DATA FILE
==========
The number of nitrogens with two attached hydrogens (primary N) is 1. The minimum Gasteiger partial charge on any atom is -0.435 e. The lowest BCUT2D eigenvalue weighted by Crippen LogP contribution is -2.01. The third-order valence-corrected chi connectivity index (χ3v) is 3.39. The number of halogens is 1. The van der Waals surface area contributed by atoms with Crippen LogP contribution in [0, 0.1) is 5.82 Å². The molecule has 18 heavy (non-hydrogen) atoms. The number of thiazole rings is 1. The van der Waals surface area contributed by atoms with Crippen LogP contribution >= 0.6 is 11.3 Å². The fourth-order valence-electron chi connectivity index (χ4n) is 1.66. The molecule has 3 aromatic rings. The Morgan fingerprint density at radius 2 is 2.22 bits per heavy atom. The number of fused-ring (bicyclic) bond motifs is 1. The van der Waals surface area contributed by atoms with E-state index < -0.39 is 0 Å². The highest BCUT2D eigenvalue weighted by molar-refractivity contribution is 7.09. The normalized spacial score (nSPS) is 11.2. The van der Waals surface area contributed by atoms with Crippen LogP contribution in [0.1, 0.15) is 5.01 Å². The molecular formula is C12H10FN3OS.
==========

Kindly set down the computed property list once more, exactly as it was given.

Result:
The number of nitrogens with two attached hydrogens (primary N) is 1. The minimum Gasteiger partial charge on any atom is -0.435 e. The lowest BCUT2D eigenvalue weighted by Crippen LogP contribution is -2.01. The third-order valence-corrected chi connectivity index (χ3v) is 3.39. The number of halogens is 1. The van der Waals surface area contributed by atoms with Crippen LogP contribution in [0, 0.1) is 5.82 Å². The molecule has 18 heavy (non-hydrogen) atoms. The number of thiazole rings is 1. The van der Waals surface area contributed by atoms with Crippen LogP contribution >= 0.6 is 11.3 Å². The fourth-order valence-electron chi connectivity index (χ4n) is 1.66. The molecule has 3 aromatic rings. The Morgan fingerprint density at radius 2 is 2.22 bits per heavy atom. The number of fused-ring (bicyclic) bond motifs is 1. The van der Waals surface area contributed by atoms with E-state index < -0.39 is 0 Å². The highest BCUT2D eigenvalue weighted by molar-refractivity contribution is 7.09. The normalized spacial score (nSPS) is 11.2. The van der Waals surface area contributed by atoms with Crippen LogP contribution in [0.1, 0.15) is 5.01 Å². The molecular formula is C12H10FN3OS.